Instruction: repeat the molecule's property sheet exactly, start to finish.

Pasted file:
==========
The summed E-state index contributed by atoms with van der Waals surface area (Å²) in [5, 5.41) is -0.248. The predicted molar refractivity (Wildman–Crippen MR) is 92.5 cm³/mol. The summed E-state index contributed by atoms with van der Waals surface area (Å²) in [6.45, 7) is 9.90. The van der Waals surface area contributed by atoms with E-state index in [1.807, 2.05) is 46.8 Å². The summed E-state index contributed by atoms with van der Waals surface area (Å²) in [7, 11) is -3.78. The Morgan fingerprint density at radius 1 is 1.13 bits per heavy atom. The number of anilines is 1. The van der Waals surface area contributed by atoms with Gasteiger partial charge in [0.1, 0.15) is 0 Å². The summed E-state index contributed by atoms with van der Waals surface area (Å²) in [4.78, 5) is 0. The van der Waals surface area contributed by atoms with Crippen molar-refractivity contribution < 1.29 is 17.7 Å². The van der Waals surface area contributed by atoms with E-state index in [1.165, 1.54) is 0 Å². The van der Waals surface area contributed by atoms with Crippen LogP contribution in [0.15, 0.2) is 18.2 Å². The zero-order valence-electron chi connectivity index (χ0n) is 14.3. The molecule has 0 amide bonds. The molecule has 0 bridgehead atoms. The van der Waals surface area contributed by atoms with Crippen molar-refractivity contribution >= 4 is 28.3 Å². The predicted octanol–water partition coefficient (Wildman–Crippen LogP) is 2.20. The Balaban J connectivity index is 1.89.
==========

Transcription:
The summed E-state index contributed by atoms with van der Waals surface area (Å²) in [5, 5.41) is -0.248. The predicted molar refractivity (Wildman–Crippen MR) is 92.5 cm³/mol. The summed E-state index contributed by atoms with van der Waals surface area (Å²) in [6.45, 7) is 9.90. The van der Waals surface area contributed by atoms with E-state index in [1.807, 2.05) is 46.8 Å². The summed E-state index contributed by atoms with van der Waals surface area (Å²) in [7, 11) is -3.78. The Morgan fingerprint density at radius 1 is 1.13 bits per heavy atom. The number of anilines is 1. The van der Waals surface area contributed by atoms with Gasteiger partial charge in [0.1, 0.15) is 0 Å². The summed E-state index contributed by atoms with van der Waals surface area (Å²) in [4.78, 5) is 0. The van der Waals surface area contributed by atoms with Crippen molar-refractivity contribution < 1.29 is 17.7 Å². The van der Waals surface area contributed by atoms with E-state index in [1.165, 1.54) is 0 Å². The van der Waals surface area contributed by atoms with Crippen LogP contribution in [0.15, 0.2) is 18.2 Å². The zero-order valence-electron chi connectivity index (χ0n) is 14.3. The molecule has 0 amide bonds. The molecule has 0 bridgehead atoms. The van der Waals surface area contributed by atoms with Crippen molar-refractivity contribution >= 4 is 28.3 Å². The predicted octanol–water partition coefficient (Wildman–Crippen LogP) is 2.20. The Balaban J connectivity index is 1.89.